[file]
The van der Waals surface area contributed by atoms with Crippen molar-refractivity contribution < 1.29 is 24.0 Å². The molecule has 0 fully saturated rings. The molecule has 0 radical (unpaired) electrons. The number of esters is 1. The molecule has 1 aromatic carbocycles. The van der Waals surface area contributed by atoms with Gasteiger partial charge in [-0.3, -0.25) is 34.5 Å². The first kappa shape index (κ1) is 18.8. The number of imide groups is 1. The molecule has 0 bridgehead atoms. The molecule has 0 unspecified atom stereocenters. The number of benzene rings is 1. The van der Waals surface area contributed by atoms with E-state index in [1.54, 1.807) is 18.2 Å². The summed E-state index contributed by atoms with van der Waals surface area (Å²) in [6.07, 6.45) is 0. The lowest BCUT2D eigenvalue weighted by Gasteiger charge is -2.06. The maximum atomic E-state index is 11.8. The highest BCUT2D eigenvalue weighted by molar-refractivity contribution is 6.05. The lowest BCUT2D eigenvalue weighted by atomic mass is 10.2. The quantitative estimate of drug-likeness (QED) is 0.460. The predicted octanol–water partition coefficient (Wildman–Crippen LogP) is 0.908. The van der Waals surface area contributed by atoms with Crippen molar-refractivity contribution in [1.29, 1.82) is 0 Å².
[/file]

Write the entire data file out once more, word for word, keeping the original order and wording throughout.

The van der Waals surface area contributed by atoms with Crippen molar-refractivity contribution < 1.29 is 24.0 Å². The molecule has 0 fully saturated rings. The molecule has 0 radical (unpaired) electrons. The number of esters is 1. The molecule has 1 aromatic carbocycles. The van der Waals surface area contributed by atoms with Gasteiger partial charge in [-0.3, -0.25) is 34.5 Å². The first kappa shape index (κ1) is 18.8. The number of imide groups is 1. The molecule has 0 bridgehead atoms. The molecule has 0 unspecified atom stereocenters. The number of benzene rings is 1. The van der Waals surface area contributed by atoms with E-state index in [1.54, 1.807) is 18.2 Å². The summed E-state index contributed by atoms with van der Waals surface area (Å²) in [6.07, 6.45) is 0. The lowest BCUT2D eigenvalue weighted by Gasteiger charge is -2.06. The maximum atomic E-state index is 11.8. The highest BCUT2D eigenvalue weighted by molar-refractivity contribution is 6.05. The lowest BCUT2D eigenvalue weighted by atomic mass is 10.2. The quantitative estimate of drug-likeness (QED) is 0.460. The predicted octanol–water partition coefficient (Wildman–Crippen LogP) is 0.908. The van der Waals surface area contributed by atoms with Crippen molar-refractivity contribution in [1.29, 1.82) is 0 Å².